2020 Houston International Open IBJJF Jiu-Jitsu Championship

A Harsh Lesson for Isaac Doederlein in Houston

A Harsh Lesson for Isaac Doederlein in Houston

There are some indisputable rules that hold true for all competitors, one of those is you don't talk to the referee while you're competing– ever.

Nov 16, 2020 by Hywel Teague
A Harsh Lesson for Isaac Doederlein in Houston
IBJJF rules can be confusing and open to interpretation. There are a lot of inconsistencies and how the rules are applied varies wildly from referee to referee. There are some indisputable rules that hold true for all competitors, regardless of who you are, and one of those is you don't talk to the referee while you're competing– ever. 

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IBJJF rules can be confusing and open to interpretation. There are a lot of inconsistencies and how the rules are applied varies wildly from referee to referee. There are some indisputable rules that hold true for all competitors, regardless of who you are, and one of those is you don't talk to the referee while you're competing– ever. 

It's not often you see somebody as professional as #4-ranked Isaac Doederlein make such a huge mistake as he did last Saturday at the IBJJF Houston Open, and it demands a closer look to see just what went down. 

Battling the tough and technical Richar Nogueira in the featherweight final, Doederlein got ahead on the scoreboard and scored an advantage in the last 30 seconds of the match. Victory was his, although he didn't realize it and read the scoreboard wrong.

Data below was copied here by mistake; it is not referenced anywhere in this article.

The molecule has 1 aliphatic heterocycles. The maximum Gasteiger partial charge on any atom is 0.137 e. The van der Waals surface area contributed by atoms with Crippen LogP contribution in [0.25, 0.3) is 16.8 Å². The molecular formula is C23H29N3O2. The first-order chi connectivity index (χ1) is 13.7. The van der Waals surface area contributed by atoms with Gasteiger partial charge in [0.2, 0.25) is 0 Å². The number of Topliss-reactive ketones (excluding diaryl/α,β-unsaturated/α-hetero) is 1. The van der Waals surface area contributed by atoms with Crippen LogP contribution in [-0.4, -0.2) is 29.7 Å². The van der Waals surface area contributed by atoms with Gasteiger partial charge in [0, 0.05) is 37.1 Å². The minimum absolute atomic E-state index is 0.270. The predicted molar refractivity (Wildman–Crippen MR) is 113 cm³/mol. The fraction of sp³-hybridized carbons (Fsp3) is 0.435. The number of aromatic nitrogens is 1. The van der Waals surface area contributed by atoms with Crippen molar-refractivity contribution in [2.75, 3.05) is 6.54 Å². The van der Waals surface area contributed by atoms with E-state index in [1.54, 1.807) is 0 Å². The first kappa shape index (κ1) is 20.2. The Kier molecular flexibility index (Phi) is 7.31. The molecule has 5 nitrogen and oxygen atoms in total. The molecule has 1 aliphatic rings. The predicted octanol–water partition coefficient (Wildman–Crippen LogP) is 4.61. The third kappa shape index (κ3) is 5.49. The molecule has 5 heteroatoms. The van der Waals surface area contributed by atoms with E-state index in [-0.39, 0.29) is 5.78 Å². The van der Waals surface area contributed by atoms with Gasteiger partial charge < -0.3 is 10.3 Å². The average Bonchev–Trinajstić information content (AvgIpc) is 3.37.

Believing himself to be down he began protesting and petitioning the referee for an advantage. Talking to the referee is an instant penalty, and it's important to note that penalties can be issued even when the bout is over. 


The scoreboard as this happened read 0-0, 2-1 adv and 2-1 penalties with Isaac leading. The third penalty automatically gave Nogueira two points, making the final result 2-0, 1-2 adv and 1-3 penalties and gifting Nogueira the gold medal. 

Disappointed isn't nearly strong enough a word to describe how Doederlein felt after the match. I caught up with him shortly after and this is what he had to say. 

"I didn't see the ref give me the advantage. I think the scoreboard said it but with the adrenaline I was a little confused. What I saw was I didn't have any advantage." 

"It's hard. After Pans I went straight back to work and I felt I made a lot of improvements in my game, and results aside I felt the best I've ever felt today. It is what it is, I won't let it bug me and I've just got to keep on going, that's it."

Doederlein says he'll be back at American Nationals in Dallas, and is aiming for a superfight on Third Coast Grappling on Dec 19. 

Confusion And Disappointment For Isaac Doederlein Who Takes Silver Via Technicality

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